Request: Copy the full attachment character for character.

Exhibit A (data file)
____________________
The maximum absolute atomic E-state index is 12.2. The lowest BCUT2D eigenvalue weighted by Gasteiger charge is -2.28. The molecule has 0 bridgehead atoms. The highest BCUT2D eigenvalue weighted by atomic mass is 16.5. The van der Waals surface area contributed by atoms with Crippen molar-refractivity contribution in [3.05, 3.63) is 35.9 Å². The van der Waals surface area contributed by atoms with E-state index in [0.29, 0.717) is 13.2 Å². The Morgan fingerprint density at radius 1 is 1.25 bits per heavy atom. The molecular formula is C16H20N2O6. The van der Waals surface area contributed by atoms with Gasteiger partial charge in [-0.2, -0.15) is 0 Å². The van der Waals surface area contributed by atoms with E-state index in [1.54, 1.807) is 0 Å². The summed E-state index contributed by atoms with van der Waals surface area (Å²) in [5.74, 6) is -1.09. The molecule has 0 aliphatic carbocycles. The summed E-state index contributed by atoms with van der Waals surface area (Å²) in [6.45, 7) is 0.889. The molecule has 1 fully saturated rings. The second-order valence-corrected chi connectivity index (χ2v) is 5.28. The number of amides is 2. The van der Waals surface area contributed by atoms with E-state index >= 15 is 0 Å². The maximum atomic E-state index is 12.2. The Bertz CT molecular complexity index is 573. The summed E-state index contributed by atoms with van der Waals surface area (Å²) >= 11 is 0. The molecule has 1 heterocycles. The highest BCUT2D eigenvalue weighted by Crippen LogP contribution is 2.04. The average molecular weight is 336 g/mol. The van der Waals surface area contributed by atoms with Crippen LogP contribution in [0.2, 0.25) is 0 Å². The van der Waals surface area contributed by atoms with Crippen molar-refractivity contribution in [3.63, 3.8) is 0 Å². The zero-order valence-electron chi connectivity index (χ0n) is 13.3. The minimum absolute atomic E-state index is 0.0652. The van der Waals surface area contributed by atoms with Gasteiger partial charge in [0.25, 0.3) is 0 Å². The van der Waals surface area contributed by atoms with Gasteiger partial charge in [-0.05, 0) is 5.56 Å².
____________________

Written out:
The maximum absolute atomic E-state index is 12.2. The lowest BCUT2D eigenvalue weighted by Gasteiger charge is -2.28. The molecule has 0 bridgehead atoms. The highest BCUT2D eigenvalue weighted by atomic mass is 16.5. The van der Waals surface area contributed by atoms with Crippen molar-refractivity contribution in [3.05, 3.63) is 35.9 Å². The van der Waals surface area contributed by atoms with E-state index in [0.29, 0.717) is 13.2 Å². The Morgan fingerprint density at radius 1 is 1.25 bits per heavy atom. The molecular formula is C16H20N2O6. The van der Waals surface area contributed by atoms with Gasteiger partial charge in [-0.2, -0.15) is 0 Å². The van der Waals surface area contributed by atoms with E-state index in [1.54, 1.807) is 0 Å². The summed E-state index contributed by atoms with van der Waals surface area (Å²) in [5.74, 6) is -1.09. The molecule has 0 aliphatic carbocycles. The summed E-state index contributed by atoms with van der Waals surface area (Å²) in [6.45, 7) is 0.889. The molecule has 1 fully saturated rings. The second-order valence-corrected chi connectivity index (χ2v) is 5.28. The number of amides is 2. The van der Waals surface area contributed by atoms with E-state index >= 15 is 0 Å². The maximum atomic E-state index is 12.2. The Bertz CT molecular complexity index is 573. The summed E-state index contributed by atoms with van der Waals surface area (Å²) >= 11 is 0. The molecule has 1 heterocycles. The highest BCUT2D eigenvalue weighted by Crippen LogP contribution is 2.04. The average molecular weight is 336 g/mol. The van der Waals surface area contributed by atoms with Crippen LogP contribution in [0.2, 0.25) is 0 Å². The van der Waals surface area contributed by atoms with Crippen molar-refractivity contribution in [3.63, 3.8) is 0 Å². The zero-order valence-electron chi connectivity index (χ0n) is 13.3. The minimum absolute atomic E-state index is 0.0652. The van der Waals surface area contributed by atoms with Gasteiger partial charge in [0.25, 0.3) is 0 Å². The van der Waals surface area contributed by atoms with Gasteiger partial charge in [-0.05, 0) is 5.56 Å².